What I learnt this week: The impact of i-Phones on doctors’ decision making #WILTW

This is the 68th #WILTW

An ambulance has arrived at the Emergency Department with a mother and her child.


The mother looks anxious but her 3-year-old is happily playing with a glove ballon given to her by the paramedic. They have both been hit by a car at an unknown speed. The car left the scene but eye-witnesses are sure the car was going at least 20 miles per hour. Mother recalls hitting the bonnet of the car and the road. She doesn’t think she was knocked out but can’t be sure. She remembers being so shocked that she just lay on the floor amazed she was still alive. 

You do a thorough examination but apart from minor abrasions there appear to be no serious injuries.

Their physiological parameters are normal.

Clearly a period of observation is needed. Is anything else? The mechanism of injuries sounds very dangerous. Should you do a head scan? Do they need x-rays?

What happens if you are then are shown this video of the event:

Does, and should this, change what you do?

CCTV has been around for a while but increasing use of mobile devices has enabled recordings of clinical events to be frequently available to health care professionals. In the field of neurology this has been incredibly useful and while there are concerns about quality (and disagreement between neurologists themselves about what the videos show!) some medical institutions have embraced this technological revolution.

In the field of trauma this has added complexity however. Whether they realise it or not, doctors are commonly using Bayesian methods. (Very) basically patients they see have a certain risk of illness,  tests are then performed which increase or decrease that risk allowing doctors to make a decision on whether to treat or not.

You may see a patient who from appearance and the history has a low risk of having a particular injury or illness. The test results you are looking for would have to be striking for you to act on them and you might not even consider doing tests at all. But what if you had new information which changed your perception of risk, Would you be comfortable doing nothing on the child and her mother having seen the video? Technically nothing has really changed as before seeing the video you had already mapped out in your head the likely outcomes. In the era prior to CCTV and mobile phones you would have had none of this dramatic footage to guide your decsision making so how should this effect your judgement?

This week I was given a similar diagnostic connudrum. The patient suffered no harm but it is ever more likely we will have our normal practice challenged by information we would never previously had access to. It is important we do not start becoming defensive practitioners but at the same time patient safety is paramount.  What has become most obvious to me is the communication challenge this will present. As a parent, carer or family member you may have difficulty understanding how you can not do any tests if you have seen footage as dramatic as that above. In this new age communicating risks and benefits based, not just on reported history and examination, but visual recordings of actual events will become part of a health care professionals skill set.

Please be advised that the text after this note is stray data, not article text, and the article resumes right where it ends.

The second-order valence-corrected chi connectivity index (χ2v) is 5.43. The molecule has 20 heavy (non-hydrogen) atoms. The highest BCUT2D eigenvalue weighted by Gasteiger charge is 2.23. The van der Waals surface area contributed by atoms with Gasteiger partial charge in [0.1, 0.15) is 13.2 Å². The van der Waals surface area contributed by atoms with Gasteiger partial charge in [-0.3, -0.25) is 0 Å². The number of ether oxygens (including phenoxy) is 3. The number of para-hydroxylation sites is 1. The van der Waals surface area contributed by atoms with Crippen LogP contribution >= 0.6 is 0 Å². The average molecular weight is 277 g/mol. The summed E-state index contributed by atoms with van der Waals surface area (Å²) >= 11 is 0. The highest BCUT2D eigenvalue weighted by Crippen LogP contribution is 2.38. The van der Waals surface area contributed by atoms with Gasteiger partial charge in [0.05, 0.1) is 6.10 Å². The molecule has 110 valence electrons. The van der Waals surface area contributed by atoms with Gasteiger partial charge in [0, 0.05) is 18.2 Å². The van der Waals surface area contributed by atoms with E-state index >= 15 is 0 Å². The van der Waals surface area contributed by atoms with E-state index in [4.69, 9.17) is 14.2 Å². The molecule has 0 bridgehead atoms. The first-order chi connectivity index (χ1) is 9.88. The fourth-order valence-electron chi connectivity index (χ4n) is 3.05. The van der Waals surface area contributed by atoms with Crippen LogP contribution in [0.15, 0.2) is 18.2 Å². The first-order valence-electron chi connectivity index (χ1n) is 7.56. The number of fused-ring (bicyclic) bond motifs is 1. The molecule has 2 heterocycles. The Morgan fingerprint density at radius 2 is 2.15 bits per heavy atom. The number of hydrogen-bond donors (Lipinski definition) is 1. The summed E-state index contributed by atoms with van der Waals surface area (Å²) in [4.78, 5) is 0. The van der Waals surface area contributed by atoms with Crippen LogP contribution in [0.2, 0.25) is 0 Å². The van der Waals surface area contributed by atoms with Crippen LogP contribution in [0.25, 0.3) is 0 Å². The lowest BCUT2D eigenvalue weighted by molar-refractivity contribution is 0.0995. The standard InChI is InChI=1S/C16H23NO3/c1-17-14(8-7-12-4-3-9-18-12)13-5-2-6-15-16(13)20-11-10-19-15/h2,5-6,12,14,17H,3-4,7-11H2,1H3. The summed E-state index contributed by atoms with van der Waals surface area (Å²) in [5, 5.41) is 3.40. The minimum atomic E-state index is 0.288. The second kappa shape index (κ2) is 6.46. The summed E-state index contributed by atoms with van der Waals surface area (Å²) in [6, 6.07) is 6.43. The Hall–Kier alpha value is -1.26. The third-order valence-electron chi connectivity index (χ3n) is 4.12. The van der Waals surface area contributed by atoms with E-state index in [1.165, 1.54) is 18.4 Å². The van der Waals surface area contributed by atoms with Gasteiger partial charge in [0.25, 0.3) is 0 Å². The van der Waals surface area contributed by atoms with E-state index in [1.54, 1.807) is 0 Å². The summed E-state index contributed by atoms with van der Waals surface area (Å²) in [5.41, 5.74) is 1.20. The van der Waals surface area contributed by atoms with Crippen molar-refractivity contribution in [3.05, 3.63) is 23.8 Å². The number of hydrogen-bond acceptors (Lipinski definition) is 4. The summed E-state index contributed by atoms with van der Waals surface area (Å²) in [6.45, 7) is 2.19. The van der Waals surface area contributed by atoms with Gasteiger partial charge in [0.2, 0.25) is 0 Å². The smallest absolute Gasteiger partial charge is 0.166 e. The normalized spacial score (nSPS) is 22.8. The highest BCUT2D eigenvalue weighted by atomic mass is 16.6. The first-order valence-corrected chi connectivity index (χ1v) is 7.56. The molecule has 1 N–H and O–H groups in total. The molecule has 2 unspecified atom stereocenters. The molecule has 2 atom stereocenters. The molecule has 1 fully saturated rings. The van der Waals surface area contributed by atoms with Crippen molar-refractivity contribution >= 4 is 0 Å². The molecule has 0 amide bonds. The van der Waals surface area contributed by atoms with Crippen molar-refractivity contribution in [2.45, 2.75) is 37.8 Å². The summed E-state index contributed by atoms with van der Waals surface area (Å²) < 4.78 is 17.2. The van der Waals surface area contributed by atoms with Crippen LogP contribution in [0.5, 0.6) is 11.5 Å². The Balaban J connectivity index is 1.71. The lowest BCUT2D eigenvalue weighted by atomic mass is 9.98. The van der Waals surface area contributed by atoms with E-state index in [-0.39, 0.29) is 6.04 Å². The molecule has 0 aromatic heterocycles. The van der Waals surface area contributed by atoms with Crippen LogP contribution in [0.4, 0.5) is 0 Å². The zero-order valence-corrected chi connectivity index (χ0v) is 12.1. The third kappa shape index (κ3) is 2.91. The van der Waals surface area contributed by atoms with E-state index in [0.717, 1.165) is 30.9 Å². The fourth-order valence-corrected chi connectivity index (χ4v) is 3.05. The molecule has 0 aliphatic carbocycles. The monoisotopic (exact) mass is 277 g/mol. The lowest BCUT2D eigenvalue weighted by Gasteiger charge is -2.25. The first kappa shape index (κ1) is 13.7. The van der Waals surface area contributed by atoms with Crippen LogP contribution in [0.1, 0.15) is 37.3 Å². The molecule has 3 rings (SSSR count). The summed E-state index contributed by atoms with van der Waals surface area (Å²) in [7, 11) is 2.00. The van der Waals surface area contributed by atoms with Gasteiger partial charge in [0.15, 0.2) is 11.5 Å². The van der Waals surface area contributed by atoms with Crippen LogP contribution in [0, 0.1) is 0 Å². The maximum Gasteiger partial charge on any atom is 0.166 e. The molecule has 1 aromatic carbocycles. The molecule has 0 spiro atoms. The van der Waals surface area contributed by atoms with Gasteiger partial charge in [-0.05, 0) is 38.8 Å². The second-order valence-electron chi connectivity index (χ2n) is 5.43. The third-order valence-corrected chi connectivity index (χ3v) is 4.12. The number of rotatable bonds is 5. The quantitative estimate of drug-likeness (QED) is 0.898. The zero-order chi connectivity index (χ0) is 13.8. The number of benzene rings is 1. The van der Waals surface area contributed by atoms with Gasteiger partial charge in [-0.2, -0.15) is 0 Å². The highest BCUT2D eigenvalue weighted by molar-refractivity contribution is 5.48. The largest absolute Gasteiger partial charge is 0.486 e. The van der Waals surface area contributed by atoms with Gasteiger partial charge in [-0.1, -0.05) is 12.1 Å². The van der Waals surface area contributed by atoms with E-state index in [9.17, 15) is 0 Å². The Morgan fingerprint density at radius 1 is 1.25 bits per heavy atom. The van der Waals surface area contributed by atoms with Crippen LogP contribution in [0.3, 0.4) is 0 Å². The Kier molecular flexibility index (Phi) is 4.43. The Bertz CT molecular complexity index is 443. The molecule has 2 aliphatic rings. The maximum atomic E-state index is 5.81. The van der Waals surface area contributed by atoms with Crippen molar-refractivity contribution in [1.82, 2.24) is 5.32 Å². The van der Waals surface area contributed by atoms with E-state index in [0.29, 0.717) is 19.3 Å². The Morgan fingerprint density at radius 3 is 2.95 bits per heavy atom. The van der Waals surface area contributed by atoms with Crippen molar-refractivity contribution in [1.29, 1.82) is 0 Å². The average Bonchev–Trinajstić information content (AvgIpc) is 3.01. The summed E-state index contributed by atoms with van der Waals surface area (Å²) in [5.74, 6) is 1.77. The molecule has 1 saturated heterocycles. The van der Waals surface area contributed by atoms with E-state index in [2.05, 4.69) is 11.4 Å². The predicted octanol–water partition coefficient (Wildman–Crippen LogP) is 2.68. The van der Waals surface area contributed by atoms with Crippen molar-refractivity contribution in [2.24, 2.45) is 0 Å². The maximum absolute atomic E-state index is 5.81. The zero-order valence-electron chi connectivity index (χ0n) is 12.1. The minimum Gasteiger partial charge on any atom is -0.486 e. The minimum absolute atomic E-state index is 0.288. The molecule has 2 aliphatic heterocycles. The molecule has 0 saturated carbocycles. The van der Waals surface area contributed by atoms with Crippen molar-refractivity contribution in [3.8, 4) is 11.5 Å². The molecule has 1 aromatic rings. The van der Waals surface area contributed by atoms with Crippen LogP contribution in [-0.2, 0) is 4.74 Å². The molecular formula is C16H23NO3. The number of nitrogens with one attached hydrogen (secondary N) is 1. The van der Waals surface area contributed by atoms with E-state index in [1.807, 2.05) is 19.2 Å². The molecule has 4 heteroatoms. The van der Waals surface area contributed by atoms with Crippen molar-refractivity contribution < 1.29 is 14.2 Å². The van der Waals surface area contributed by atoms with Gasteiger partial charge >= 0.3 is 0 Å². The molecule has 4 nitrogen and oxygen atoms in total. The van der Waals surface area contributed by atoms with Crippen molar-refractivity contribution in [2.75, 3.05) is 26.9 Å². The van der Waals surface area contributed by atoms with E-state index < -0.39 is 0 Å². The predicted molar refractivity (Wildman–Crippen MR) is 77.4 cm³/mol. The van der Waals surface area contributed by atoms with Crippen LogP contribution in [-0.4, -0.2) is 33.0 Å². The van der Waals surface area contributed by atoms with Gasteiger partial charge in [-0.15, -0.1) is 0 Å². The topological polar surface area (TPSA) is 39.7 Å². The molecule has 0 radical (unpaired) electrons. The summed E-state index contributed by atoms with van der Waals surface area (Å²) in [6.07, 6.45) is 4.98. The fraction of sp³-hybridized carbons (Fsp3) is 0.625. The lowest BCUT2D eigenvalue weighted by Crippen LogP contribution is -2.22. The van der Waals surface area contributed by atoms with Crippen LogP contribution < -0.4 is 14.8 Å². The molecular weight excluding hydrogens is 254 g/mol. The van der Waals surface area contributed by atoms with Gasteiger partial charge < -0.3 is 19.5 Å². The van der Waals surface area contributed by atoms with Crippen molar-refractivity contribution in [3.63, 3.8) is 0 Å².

What did you learn this week? #WILTW

(For those receiving this blog via e-mail please note there is an embeded video which you will need to click onto the website to see)


4 thoughts on “What I learnt this week: The impact of i-Phones on doctors’ decision making #WILTW”

  1. Fantastic post. A picture can tell a thousand words and taking photos at the scene of an incident is a great way to convey what was seen from the pre-hospital point of view to the ED. Many uses for technology to aid us in what we do.

  2. Very interesting post. One that requires a lot of thought and careful management for future as technology advances and becomes more and more intrusive (probably not the best word) in the field of emergency health care. Very interesting slide show also on Bayesian Theroem 🙂

  3. The current evidence base is based on the physical presentation of patients and the history that has been communicated from paramedics. If we react to new history elements we may find we are straying from the applicability of the evidence. However, logic suggests that if the history confirms to us that the mechanism was indeed consistent with major trauma we must take this into account.

    Interestingly, there would be many injuries missed if we didn’t do any tests of patients with this presentation, regardless of whether we saw the video or not; for example see http://archsurg.jamanetwork.com/article.aspx?articleid=398427. This shows there is an 18% change in treatment having done whole body imaging in this population.

    1. Thanks Dr. Greenway – never seen that paper. Certainly makes you think!
      I suppose I would argue there are many things we don’t investigate and so don’t know what the end result would be. I have always harboured a desire to run a CRP on every patient presenting to a Children’s ED over a weekend. I am sure would show such a wide range of values you’d never want to take one again 🙂

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